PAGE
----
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  12. decojoe67

    decojoe67 One of the Regulars

    Messages:
    199
    Location:
    Long Island, N.Y.
    Thank you Ed. The Kadette was my first custom job and I must say that it's fun to not only save a set, but be able to make it look your own way. I would never do it to an undamaged set. I secured the damage with JB-Weld and metal mesh on the inside and Bondo spot putty to on the outside. There was many hours of careful sanding and re-filling. As far as the GE, typically brown bakelite sets appear to look almost black in normal lighting, but sometimes a lighter reddish-brown tone was used with heavier mottling. The white knobs are original by the way.
     
    Edward Reed likes this.
  13. Edward Reed

    Edward Reed One of the Regulars

    Messages:
    266
    Location:
    Aboard a B-17 Flying Fortress
    wow! usually with age and handling usage (oils from fingers) the knobs get that old yellow look. those knobs look great!
    I have used JB Weld on a few things years ago . great tip if I ever need to repair anything.
     
  14. decojoe67

    decojoe67 One of the Regulars

    Messages:
    199
    Location:
    Long Island, N.Y.
    The trick with JB Weld is, if you your repairing say a cracked plastic cabinet, you need to notch the crack on the inside with a Dremel, fill it with the paste, and lay a thin supporting mesh over it. I then spread the paste over the mesh. That secures it. Without it, you'll have a very weak fix.
    As far as the white knobs, some '40's plastics are very stable, like the GE's white knobs. Sometimes they're made with a cheap soy-based plastic that baldly warps, discolors, and disintegrates. You'll often see this used on car dashes of the period. By the way, I clean knobs with pumice-free GoJo and a nylon brush. You won't believe how much dirt accumulates in those little knurls from years of hands turning them! I sometimes have to scratch each knurl with toothpicks.
     
    Edward Reed likes this.
  15. decojoe67

    decojoe67 One of the Regulars

    Messages:
    199
    Location:
    Long Island, N.Y.
    Here's another early battery portable. A 1939 Majestic model 420. It was in well worn shape, but I got it cheaply and wanted to save it. It's a rare one. The "Radiomuseum" website lists it as "model unknown" with just a photo. It's the biggest of these "vintage luggage" looking early portables I ever saw. About the size of a period small projector case!
    1939 Majestic 420.JPG DSC00055.JPG
     
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  16. Edward Reed

    Edward Reed One of the Regulars

    Messages:
    266
    Location:
    Aboard a B-17 Flying Fortress
    whoa! super nice! never seen this type before. odd that its model unknown. you would think the maker would have put some kind of mark on or inside it. too cool to be generic. if you cared a guess who would you think produced it? any tells on it that might suggest a maker?
     
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  17. decojoe67

    decojoe67 One of the Regulars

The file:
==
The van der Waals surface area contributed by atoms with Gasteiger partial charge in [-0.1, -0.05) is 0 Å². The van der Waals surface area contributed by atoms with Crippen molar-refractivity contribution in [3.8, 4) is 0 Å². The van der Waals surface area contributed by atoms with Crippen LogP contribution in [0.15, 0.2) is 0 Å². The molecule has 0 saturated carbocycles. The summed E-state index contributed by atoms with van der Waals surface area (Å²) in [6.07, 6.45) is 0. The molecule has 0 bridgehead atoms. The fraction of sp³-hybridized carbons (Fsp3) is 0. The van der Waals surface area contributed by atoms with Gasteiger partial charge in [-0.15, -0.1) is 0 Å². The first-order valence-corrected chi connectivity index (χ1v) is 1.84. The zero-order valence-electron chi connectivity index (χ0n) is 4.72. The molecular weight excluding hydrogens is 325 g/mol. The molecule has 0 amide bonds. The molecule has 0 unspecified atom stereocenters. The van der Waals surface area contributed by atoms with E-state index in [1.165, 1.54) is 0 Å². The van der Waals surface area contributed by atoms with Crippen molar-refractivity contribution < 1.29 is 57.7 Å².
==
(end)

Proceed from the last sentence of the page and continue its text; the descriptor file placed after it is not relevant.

Messages:
    199
    Location:
    Long Island, N.Y.
    Hey Ed - There actually is an ID tag on the chassis of this set. I just had to relay the info to Radiomusuem to which they made the addition to their site:
    https://www.radiomuseum.org/r/majestic_unknown_portable.html
    The front of the set has a "Majestic" brass plate under the dial. My repairman, who owns and has seen many of these early portables, was really impressed with this one. It needed quite a bit of fixing including a full set of replacement tubes, but it plays amazingly well. Just like a large wooden tabletop model. Without AC line interference, nice an clear too. Although it's of very moderate value, it's very likely the only one in existence.
     
    Edward Reed likes this.
  18. Edward Reed

    Edward Reed One of the Regulars

    Messages:
    266
    Location:
    Aboard a B-17 Flying Fortress
    well its in the right hands then! you saved it from being forgotten and becoming extinct. :) thanks for sharing it here. its really a handsome radio and one for the books for sure! glad you were able to get the radio museum some info to update theirs!
     
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  19. decojoe67

    decojoe67 One of the Regulars

    Messages:
    199
    Location:
    Long Island, N.Y.
    Here's a 1939 Pilot Radio model H-11 battery only portable radio. This seems to be another pretty uncommon portable. I only found one other example on the Net. One website lists it as a 1938. I do know that these tweed sets with the new low-drain tubes hit the market in late '38 so it possible it could be that early. It actually is playing on it's original components as well as all of it's original scarce tall tubes.
    1939 Pilot H-11.JPG
     
    Edward Reed likes this.
  20. Edward Reed

    Edward Reed One of the Regulars

    Messages:
    266
    Location:
    Aboard a B-17 Flying Fortress
    very handsome set there! fine shape! it certainly has a 1930's design element to it doesn't it?
     
    decojoe67 likes this.